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Dependent States

The Child’s Part in Nineteenth-Century American Culture

Because childhood is not only culturally but also legally and biologically understood as a period of dependency, it has been easy to dismiss children as historical actors. By putting children at the center of our thinking about American history, Karen Sánchez-Eppler recognizes the important part childhood played in nineteenth-century American culture and what this involvement entailed for children themselves.

Dependent States examines the ties between children’s literacy training and the growing cultural prestige of the novel; the way children functioned rhetorically in reform literature to enforce social norms; the way the risks of death to children shored up emotional power in the home; how Sunday schools socialized children into racial, religious, and national identities; and how class identity was produced, not only in terms of work, but also in the way children played. For Sánchez-Eppler, nineteenth-century childhoods were nothing less than vehicles for national reform. Dependent on adults for their care, children did not conform to the ideals of enfranchisement and agency that we usually associate with historical actors. Yet through meticulously researched examples, Sánchez-Eppler reveals that children participated in the making of social meaning. Her focus on childhood as a dependent state thus offers a rewarding corrective to our notions of autonomous individualism and a new perspective on American culture itself.

288 pages | 30 halftones, 1 line drawing | 6 x 9 | © 2005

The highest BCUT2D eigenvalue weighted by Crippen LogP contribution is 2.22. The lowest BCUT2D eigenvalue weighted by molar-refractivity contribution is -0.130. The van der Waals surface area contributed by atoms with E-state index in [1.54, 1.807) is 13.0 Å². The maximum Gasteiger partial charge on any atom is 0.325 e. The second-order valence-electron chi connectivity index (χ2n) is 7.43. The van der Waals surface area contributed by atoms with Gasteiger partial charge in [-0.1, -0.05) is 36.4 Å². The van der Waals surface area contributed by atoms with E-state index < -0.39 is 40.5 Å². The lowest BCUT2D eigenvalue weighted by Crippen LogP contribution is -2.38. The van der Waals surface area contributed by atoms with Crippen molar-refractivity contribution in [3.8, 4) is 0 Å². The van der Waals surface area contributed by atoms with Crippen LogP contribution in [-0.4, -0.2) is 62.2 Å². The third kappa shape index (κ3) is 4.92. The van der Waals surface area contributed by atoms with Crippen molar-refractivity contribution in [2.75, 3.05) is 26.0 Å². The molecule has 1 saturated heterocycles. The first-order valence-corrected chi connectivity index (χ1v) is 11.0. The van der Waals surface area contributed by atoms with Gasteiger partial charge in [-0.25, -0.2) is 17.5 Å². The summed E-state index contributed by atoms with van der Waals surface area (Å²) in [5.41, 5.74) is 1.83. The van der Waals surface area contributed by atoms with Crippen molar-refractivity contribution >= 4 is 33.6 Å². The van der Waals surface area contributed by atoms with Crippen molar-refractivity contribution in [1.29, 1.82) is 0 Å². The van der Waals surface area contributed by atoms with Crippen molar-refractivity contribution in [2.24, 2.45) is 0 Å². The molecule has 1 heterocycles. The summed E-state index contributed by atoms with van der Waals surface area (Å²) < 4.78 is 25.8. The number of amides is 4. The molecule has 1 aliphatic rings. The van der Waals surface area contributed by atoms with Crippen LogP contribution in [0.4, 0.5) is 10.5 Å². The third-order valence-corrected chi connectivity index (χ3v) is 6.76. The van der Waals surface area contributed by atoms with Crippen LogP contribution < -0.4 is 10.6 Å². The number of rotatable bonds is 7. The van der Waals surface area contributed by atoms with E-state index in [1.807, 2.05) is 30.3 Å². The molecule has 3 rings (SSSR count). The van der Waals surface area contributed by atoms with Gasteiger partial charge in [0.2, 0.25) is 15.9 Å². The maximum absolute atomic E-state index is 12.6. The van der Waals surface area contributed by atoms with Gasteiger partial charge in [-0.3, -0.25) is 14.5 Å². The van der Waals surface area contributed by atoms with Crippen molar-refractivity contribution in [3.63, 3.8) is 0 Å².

Culture Studies

Education: Pre-School, Elementary and Secondary Education

History: American History

Literature and Literary Criticism: American and Canadian Literature


"Sanchez-Eppler’s work is not an overview but focuses more specifically on the issues of child writing, temperance, child death, child labor, and colonialism, which give more depth to the nineteenth-century climate for children. Eppler balances child and adult voices, visual and printed culture in a way that reveals their overlapping interests and influence."

Emily Honey | Kritikon Litterarum

"A graceful and nuanced reading of several nineteenth-century writers to reveal how the middle class used particular understandings of childhood to romanticize and, in fact, create a distinctive culture. . . . Teachers on the lookout for illustrations and examples to bring nineteenth-century culture to life for their students could do no bette5r than to mine these pages."

Gail Murra | The Historian

Table of Contents

Introduction: The Child’s Part in the Making of American Culture
Part One: Childhood Fictions: Imagining Literacy and Literature
1. The Writing of Childhood
Childhood Reading from Primers to Novels
The Lessons of Children’s Diaries
Childhood and Authority in Our Nig
Hawthorne and the Mind of a Child
Part Two: The Child and the Making of Home: Questions of Love, Power, and the Market
2. Temperance in the Bed of a Child
Love and the Law
Readers and Drinkers
Restraint and Indulgence
Submissive Daughters, Absent Women, and Effeminate Men
3. The Death of a Child and the Replication of an Image
Keeping Loss in Drawers Full of Graves
Emerson’s Vain Clutching
The Sentimental Surplus of Smitten Households
Part Three: Rearing a Nation: Childhood and the Construction of Social Identity
4. Playing at Class
Newsboy Narratives
"We Must Have a Little Fun"
5. Raising Empires Like Children
Domestic Empires: Questioning the Boundaries of the Home
Domestic Empires: Questioning the Boundaries of the Nation
Coloring American Faith
Little Angels and Little Heathens
Domestic Savagery
The Missionary at Home
Coda: Of Children and Flags

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